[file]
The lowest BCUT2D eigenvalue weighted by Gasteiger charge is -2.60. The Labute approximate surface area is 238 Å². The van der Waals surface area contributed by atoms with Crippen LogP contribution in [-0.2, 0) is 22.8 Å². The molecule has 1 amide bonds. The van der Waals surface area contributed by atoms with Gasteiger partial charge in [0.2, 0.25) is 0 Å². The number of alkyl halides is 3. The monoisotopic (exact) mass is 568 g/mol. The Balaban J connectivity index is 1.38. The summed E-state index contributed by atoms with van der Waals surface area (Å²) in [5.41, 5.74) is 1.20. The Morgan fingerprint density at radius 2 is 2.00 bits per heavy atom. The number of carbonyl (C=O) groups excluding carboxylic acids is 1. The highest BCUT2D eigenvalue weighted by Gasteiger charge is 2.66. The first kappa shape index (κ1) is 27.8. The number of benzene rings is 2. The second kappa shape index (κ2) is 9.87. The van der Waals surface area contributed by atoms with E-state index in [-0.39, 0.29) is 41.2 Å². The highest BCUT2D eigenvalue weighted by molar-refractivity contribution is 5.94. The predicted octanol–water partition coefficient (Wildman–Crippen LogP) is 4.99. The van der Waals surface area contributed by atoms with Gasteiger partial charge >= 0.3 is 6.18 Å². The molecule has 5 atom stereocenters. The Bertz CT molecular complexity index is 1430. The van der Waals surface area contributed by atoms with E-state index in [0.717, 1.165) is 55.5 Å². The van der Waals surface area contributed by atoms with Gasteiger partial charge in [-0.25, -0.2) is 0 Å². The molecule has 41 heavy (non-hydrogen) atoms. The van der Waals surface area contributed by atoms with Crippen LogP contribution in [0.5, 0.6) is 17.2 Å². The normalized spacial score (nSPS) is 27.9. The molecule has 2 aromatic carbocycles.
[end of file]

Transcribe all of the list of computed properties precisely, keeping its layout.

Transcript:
The lowest BCUT2D eigenvalue weighted by Gasteiger charge is -2.60. The Labute approximate surface area is 238 Å². The van der Waals surface area contributed by atoms with Crippen LogP contribution in [-0.2, 0) is 22.8 Å². The molecule has 1 amide bonds. The van der Waals surface area contributed by atoms with Gasteiger partial charge in [0.2, 0.25) is 0 Å². The number of alkyl halides is 3. The monoisotopic (exact) mass is 568 g/mol. The Balaban J connectivity index is 1.38. The summed E-state index contributed by atoms with van der Waals surface area (Å²) in [5.41, 5.74) is 1.20. The Morgan fingerprint density at radius 2 is 2.00 bits per heavy atom. The number of carbonyl (C=O) groups excluding carboxylic acids is 1. The highest BCUT2D eigenvalue weighted by Gasteiger charge is 2.66. The first kappa shape index (κ1) is 27.8. The number of benzene rings is 2. The second kappa shape index (κ2) is 9.87. The van der Waals surface area contributed by atoms with E-state index in [-0.39, 0.29) is 41.2 Å². The highest BCUT2D eigenvalue weighted by molar-refractivity contribution is 5.94. The predicted octanol–water partition coefficient (Wildman–Crippen LogP) is 4.99. The van der Waals surface area contributed by atoms with Gasteiger partial charge >= 0.3 is 6.18 Å². The molecule has 5 atom stereocenters. The Bertz CT molecular complexity index is 1430. The van der Waals surface area contributed by atoms with E-state index in [0.717, 1.165) is 55.5 Å². The van der Waals surface area contributed by atoms with Gasteiger partial charge in [-0.25, -0.2) is 0 Å². The molecule has 41 heavy (non-hydrogen) atoms. The van der Waals surface area contributed by atoms with Crippen LogP contribution in [0.5, 0.6) is 17.2 Å². The normalized spacial score (nSPS) is 27.9. The molecule has 2 aromatic carbocycles.